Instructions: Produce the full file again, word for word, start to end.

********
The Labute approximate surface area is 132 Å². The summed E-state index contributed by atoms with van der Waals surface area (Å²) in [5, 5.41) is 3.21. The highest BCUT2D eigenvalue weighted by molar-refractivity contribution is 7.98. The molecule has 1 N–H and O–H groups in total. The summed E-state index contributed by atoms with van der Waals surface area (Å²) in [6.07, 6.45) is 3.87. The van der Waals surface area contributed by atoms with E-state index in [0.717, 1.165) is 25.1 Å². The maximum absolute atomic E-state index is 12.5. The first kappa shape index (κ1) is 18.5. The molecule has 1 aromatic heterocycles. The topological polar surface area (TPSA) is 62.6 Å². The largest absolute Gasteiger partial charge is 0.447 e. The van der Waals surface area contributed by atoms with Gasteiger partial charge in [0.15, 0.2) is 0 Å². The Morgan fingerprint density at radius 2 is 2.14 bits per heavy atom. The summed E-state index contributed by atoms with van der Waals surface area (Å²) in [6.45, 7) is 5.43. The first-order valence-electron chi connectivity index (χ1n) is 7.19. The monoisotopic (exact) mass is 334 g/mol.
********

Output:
The Labute approximate surface area is 132 Å². The summed E-state index contributed by atoms with van der Waals surface area (Å²) in [5, 5.41) is 3.21. The highest BCUT2D eigenvalue weighted by molar-refractivity contribution is 7.98. The molecule has 1 N–H and O–H groups in total. The summed E-state index contributed by atoms with van der Waals surface area (Å²) in [6.07, 6.45) is 3.87. The van der Waals surface area contributed by atoms with E-state index in [0.717, 1.165) is 25.1 Å². The maximum absolute atomic E-state index is 12.5. The first kappa shape index (κ1) is 18.5. The molecule has 1 aromatic heterocycles. The topological polar surface area (TPSA) is 62.6 Å². The largest absolute Gasteiger partial charge is 0.447 e. The van der Waals surface area contributed by atoms with Gasteiger partial charge in [0.15, 0.2) is 0 Å². The Morgan fingerprint density at radius 2 is 2.14 bits per heavy atom. The summed E-state index contributed by atoms with van der Waals surface area (Å²) in [6.45, 7) is 5.43. The first-order valence-electron chi connectivity index (χ1n) is 7.19. The monoisotopic (exact) mass is 334 g/mol.